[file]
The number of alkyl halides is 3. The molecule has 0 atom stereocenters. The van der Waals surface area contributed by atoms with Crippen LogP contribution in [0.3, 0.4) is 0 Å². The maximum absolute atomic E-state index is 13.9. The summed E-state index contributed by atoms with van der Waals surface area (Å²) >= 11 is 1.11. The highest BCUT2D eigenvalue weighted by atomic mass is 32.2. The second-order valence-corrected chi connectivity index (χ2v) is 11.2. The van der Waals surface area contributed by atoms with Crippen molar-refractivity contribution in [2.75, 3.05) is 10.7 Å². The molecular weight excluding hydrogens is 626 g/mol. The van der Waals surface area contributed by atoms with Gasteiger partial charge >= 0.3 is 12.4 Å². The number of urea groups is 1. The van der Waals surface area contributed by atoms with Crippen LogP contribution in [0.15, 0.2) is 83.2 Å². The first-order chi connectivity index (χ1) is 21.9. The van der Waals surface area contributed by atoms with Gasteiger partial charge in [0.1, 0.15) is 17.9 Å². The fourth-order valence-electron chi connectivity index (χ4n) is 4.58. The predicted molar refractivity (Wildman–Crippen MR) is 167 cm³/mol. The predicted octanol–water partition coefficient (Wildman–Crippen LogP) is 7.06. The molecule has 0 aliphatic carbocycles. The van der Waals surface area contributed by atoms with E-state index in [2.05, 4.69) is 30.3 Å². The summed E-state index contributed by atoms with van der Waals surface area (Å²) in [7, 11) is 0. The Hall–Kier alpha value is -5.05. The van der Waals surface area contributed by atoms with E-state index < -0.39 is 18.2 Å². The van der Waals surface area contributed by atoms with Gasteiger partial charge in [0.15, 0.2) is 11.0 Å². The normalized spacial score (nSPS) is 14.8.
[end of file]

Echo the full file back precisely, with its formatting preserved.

The number of alkyl halides is 3. The molecule has 0 atom stereocenters. The van der Waals surface area contributed by atoms with Crippen LogP contribution in [0.3, 0.4) is 0 Å². The maximum absolute atomic E-state index is 13.9. The summed E-state index contributed by atoms with van der Waals surface area (Å²) >= 11 is 1.11. The highest BCUT2D eigenvalue weighted by atomic mass is 32.2. The second-order valence-corrected chi connectivity index (χ2v) is 11.2. The van der Waals surface area contributed by atoms with Crippen molar-refractivity contribution in [2.75, 3.05) is 10.7 Å². The molecular weight excluding hydrogens is 626 g/mol. The van der Waals surface area contributed by atoms with Gasteiger partial charge >= 0.3 is 12.4 Å². The number of urea groups is 1. The van der Waals surface area contributed by atoms with Crippen LogP contribution in [0.15, 0.2) is 83.2 Å². The first-order chi connectivity index (χ1) is 21.9. The van der Waals surface area contributed by atoms with Gasteiger partial charge in [0.1, 0.15) is 17.9 Å². The fourth-order valence-electron chi connectivity index (χ4n) is 4.58. The predicted molar refractivity (Wildman–Crippen MR) is 167 cm³/mol. The predicted octanol–water partition coefficient (Wildman–Crippen LogP) is 7.06. The molecule has 0 aliphatic carbocycles. The van der Waals surface area contributed by atoms with E-state index in [2.05, 4.69) is 30.3 Å². The summed E-state index contributed by atoms with van der Waals surface area (Å²) in [7, 11) is 0. The Hall–Kier alpha value is -5.05. The van der Waals surface area contributed by atoms with E-state index < -0.39 is 18.2 Å². The van der Waals surface area contributed by atoms with Gasteiger partial charge in [0.15, 0.2) is 11.0 Å². The normalized spacial score (nSPS) is 14.8.